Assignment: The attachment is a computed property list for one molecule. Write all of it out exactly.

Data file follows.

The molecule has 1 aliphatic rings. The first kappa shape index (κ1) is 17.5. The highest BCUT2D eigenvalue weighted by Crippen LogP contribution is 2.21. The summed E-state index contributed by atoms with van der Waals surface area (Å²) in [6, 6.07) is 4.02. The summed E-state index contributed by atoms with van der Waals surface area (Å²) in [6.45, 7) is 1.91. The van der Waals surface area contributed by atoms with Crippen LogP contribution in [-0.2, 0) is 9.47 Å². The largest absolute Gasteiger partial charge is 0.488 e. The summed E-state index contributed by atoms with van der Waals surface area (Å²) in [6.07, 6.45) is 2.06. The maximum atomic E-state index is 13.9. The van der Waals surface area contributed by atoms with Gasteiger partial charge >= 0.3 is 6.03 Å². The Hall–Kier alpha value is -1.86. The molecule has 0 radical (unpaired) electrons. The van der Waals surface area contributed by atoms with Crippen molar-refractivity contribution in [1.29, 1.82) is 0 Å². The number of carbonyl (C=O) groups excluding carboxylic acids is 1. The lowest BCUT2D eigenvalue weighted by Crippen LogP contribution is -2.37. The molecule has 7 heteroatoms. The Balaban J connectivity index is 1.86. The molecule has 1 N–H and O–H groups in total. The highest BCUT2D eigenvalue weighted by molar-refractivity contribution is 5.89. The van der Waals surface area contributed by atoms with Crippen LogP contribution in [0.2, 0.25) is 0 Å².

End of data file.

The molecule has 1 aliphatic rings. The first kappa shape index (κ1) is 17.5. The highest BCUT2D eigenvalue weighted by Crippen LogP contribution is 2.21. The summed E-state index contributed by atoms with van der Waals surface area (Å²) in [6, 6.07) is 4.02. The summed E-state index contributed by atoms with van der Waals surface area (Å²) in [6.45, 7) is 1.91. The van der Waals surface area contributed by atoms with Crippen LogP contribution in [-0.2, 0) is 9.47 Å². The largest absolute Gasteiger partial charge is 0.488 e. The summed E-state index contributed by atoms with van der Waals surface area (Å²) in [6.07, 6.45) is 2.06. The maximum atomic E-state index is 13.9. The van der Waals surface area contributed by atoms with Gasteiger partial charge >= 0.3 is 6.03 Å². The Hall–Kier alpha value is -1.86. The molecule has 0 radical (unpaired) electrons. The van der Waals surface area contributed by atoms with Crippen molar-refractivity contribution in [1.29, 1.82) is 0 Å². The number of carbonyl (C=O) groups excluding carboxylic acids is 1. The lowest BCUT2D eigenvalue weighted by Crippen LogP contribution is -2.37. The molecule has 7 heteroatoms. The Balaban J connectivity index is 1.86. The molecule has 1 N–H and O–H groups in total. The highest BCUT2D eigenvalue weighted by molar-refractivity contribution is 5.89. The van der Waals surface area contributed by atoms with Crippen LogP contribution in [0.2, 0.25) is 0 Å².